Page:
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"When I read the script, I thought, 'Wow this is an angry household,' but I think I can use what I've got to level it out, and yet not be, you know, heroic, because the guy is basically a stoner and a slacker."

That's Kevin Costner, talking about his role in the utterly grown-up, hugely appealing movie "The Upside of Anger," starring Joan Allen. (Costner is quick to say, "My role is actually a supporting one.")

This film tells of a beautiful, mature mother of four girls, a big drinker who wallows in hysteria and bitterness over being deserted after many years of marriage. Miss Allen is sure to pick up an Oscar nod for her vodka-soaked, over-the-top harridan. But it is Kevin Costner, as a washed up athlete living in a house littered with beer bottles and regret, who anchors the film. At first glance he's no prize but, being a sweetheart down deep, he keeps knocking at Miss Allen's door asking entrance to her tumultuous, all-female household. He is a heartfelt turn-on and it's his best performance, ever.

I met with Costner at the Four Seasons hotel last week, and he was just as I remembered him from our last meeting five or six years ago. Fit and youthful at 50, he is -- or should be -- every woman's dream man. He's handsome but not obvious, sensitive but not weak, intelligent and passionate about his craft without being pretentious or a bore. Sexy. For all the rough action types he has played onscreen, I have always found Kevin a rather nurturing leading man -- even in roles that don't require that, it comes through. (He hopes to next play a serial killer. Appealingly, no doubt.)

Believe me, a man who can tell you the intricacies of film budgets, and keep it interesting, is some man. Often, though not on "Upside," he is on the producing side. He says, "If I feel we need $16 million for a film, and they want to give 14, I might just pass, or wait. That $2 million could be vital. I won't make a film just to make a film. I have an obligation to the story, to the writing." Of writers the actor says, "When they hit the ball out of the park, it's amazing. I am in awe of that talent."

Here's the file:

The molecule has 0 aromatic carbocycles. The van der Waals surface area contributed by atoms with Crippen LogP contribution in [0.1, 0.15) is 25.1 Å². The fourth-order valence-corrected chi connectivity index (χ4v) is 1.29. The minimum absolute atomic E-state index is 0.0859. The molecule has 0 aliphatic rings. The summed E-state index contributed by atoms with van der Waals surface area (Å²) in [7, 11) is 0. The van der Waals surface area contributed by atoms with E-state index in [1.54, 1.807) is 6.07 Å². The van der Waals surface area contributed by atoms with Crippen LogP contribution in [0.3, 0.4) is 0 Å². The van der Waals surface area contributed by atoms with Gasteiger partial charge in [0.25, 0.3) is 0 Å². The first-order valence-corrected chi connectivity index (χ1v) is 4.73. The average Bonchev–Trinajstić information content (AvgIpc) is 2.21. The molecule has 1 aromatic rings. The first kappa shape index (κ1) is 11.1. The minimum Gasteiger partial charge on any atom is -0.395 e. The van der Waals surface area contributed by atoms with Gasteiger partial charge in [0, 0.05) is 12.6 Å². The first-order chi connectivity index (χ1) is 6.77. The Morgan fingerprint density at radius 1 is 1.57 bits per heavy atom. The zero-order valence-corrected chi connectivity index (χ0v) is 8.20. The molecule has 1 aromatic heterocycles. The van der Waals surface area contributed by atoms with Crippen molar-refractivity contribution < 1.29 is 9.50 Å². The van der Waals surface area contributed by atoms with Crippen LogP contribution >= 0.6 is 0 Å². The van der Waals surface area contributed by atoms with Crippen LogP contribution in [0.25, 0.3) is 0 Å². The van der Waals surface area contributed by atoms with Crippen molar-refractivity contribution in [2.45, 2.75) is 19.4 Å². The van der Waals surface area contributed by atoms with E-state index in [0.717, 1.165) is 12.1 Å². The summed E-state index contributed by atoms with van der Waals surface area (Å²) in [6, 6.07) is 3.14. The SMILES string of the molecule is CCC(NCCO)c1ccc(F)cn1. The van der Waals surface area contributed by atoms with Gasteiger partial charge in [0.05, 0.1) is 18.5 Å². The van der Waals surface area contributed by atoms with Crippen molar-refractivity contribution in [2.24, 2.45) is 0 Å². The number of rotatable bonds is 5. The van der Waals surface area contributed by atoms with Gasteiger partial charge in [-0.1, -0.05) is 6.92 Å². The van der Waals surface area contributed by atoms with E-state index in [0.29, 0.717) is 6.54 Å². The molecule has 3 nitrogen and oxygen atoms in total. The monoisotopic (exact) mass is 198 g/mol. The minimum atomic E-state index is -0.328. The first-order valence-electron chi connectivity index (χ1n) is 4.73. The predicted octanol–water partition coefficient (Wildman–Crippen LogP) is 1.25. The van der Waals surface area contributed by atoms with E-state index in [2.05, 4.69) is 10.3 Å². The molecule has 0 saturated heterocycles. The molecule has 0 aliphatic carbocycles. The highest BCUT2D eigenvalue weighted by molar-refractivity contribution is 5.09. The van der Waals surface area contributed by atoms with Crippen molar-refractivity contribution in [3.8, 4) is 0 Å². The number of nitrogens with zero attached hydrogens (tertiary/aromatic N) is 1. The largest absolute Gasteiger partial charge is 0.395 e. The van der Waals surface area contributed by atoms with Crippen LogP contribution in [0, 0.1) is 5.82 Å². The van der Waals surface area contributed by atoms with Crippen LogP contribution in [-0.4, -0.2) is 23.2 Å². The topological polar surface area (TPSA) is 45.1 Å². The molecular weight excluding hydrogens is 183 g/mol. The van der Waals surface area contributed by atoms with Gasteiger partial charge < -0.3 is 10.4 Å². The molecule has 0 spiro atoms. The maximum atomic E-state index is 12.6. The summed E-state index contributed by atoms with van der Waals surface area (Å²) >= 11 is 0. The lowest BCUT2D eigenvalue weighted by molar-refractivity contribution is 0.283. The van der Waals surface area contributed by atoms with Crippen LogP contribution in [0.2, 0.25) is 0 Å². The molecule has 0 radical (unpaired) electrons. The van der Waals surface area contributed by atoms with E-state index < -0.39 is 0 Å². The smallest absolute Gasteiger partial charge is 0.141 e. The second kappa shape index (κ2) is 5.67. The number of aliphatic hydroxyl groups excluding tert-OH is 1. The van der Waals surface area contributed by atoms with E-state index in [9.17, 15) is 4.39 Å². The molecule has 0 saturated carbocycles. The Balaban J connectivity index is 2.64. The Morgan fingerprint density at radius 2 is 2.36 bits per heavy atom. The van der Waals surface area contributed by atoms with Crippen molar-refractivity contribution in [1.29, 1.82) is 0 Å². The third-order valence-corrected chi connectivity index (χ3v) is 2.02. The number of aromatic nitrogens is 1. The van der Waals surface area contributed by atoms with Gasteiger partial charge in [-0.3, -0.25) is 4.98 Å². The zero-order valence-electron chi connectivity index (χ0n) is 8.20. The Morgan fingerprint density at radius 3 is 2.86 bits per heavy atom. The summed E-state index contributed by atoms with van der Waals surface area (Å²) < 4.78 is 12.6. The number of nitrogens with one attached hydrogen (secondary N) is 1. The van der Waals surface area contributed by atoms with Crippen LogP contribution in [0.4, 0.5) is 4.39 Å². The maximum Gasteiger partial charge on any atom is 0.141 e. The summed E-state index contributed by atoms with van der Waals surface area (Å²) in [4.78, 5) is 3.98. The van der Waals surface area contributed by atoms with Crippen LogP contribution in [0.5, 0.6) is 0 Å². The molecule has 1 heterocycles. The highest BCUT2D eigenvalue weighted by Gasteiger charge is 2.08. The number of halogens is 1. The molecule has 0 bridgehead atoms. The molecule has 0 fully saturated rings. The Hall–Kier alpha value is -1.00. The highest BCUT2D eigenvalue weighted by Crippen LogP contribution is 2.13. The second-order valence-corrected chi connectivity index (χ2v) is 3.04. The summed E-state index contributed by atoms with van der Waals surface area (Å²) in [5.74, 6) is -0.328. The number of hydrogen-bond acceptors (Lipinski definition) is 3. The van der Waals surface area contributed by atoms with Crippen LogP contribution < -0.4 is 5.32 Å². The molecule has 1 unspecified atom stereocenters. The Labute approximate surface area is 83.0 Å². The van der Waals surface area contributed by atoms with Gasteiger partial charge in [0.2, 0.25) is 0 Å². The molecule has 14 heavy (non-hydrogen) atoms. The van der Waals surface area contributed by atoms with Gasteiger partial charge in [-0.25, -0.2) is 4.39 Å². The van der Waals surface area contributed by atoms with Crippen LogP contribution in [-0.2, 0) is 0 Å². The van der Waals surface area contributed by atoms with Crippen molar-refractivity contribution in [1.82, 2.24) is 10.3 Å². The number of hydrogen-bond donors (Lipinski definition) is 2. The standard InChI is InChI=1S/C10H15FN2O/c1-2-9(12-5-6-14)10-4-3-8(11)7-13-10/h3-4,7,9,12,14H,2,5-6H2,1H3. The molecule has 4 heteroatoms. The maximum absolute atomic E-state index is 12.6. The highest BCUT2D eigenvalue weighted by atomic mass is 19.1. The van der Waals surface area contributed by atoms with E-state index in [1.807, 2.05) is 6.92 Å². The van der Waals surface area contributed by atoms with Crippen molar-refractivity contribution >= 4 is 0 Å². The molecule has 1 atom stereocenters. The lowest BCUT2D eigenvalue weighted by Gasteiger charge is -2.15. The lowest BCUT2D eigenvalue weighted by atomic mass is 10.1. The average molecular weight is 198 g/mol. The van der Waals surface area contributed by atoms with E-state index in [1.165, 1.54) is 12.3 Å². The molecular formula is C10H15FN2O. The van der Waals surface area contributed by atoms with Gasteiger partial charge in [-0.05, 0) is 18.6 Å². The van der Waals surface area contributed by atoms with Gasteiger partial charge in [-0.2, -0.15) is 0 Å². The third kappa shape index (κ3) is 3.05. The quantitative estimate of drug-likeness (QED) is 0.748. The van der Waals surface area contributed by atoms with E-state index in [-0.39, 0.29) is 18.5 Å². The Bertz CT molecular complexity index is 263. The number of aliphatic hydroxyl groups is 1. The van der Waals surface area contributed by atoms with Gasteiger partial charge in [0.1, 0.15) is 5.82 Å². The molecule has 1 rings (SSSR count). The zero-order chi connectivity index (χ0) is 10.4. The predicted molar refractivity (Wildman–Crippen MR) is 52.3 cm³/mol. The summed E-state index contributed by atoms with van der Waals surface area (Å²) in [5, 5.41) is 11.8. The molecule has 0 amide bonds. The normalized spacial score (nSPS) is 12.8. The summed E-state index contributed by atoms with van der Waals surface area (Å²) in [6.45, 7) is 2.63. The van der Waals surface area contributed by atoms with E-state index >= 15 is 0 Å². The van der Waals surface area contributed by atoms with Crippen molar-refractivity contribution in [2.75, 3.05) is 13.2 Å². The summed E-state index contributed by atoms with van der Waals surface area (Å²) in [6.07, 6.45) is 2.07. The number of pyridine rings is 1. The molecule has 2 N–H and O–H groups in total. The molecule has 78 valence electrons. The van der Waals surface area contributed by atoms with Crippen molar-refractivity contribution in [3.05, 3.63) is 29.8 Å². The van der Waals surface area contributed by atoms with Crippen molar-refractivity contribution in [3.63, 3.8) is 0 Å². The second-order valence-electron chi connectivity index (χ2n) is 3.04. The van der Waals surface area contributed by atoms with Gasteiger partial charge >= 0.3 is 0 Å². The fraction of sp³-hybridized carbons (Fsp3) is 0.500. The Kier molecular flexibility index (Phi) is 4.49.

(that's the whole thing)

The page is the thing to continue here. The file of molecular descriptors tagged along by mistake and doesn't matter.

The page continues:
Costner insists he won't be part of the "dumbing down" of film, whether it's family drama, romantic comedy or Westerns. "I want to give my personal best, be involved in something that's worthy and not insult the audience."

Costner was 29 when he made his first big impression in 1985's "Silverado," so he says he managed to avoid some of the too much too soon, fast-lane life, which he describes as "the confusion with being popular and exposing yourself without thought. This is a conversation I have with myself, 'Do you want to be popular or true?' I've chosen true. But the very fact that I need to have my inner dialogue means it's always a struggle for an actor."

I ask Kevin does "being on top" matter to him? He laughs. "Look, I'm sensitive. I can be a baby. I'd like to be the 'in vogue' actor. But, to be honest, I like to be 'hot' for my kids. I want my children to be proud of me. I know they're proud of this movie." Costner's kids are college and high-school age, young adults, really. That he wants his success to make them proud is touching, as is his description of each child and his or her accomplishments. When he refers to fatherhood as "the favorite role of my life," you sense it's true.

And while he knows what he wants, his ego seems in check. At one point he was explaining something and said, "When an artist ... not that I'm an artist!" So, even his self-deprecation is sexy. (I ask you, is this a dream guy, or what?)

"The Upside of Anger" has been garnering raves. I wondered why he is out stumping for it now? "I'm not going to be a donkey for a studio, even if it's a film I believe in. I say you start promoting this movie; I'll start, too. I'm not going to junket myself to death and then watch the advertising disappear."

Summing up his passion Costner says, "If you get away from all the in-fighting and PR and money issues, movies are a romantic business, still. I'm never bored. I'm never cavalier. When those lights go down, great things can happen. That's the power of film. It can be life-altering."

Tribune Media Services

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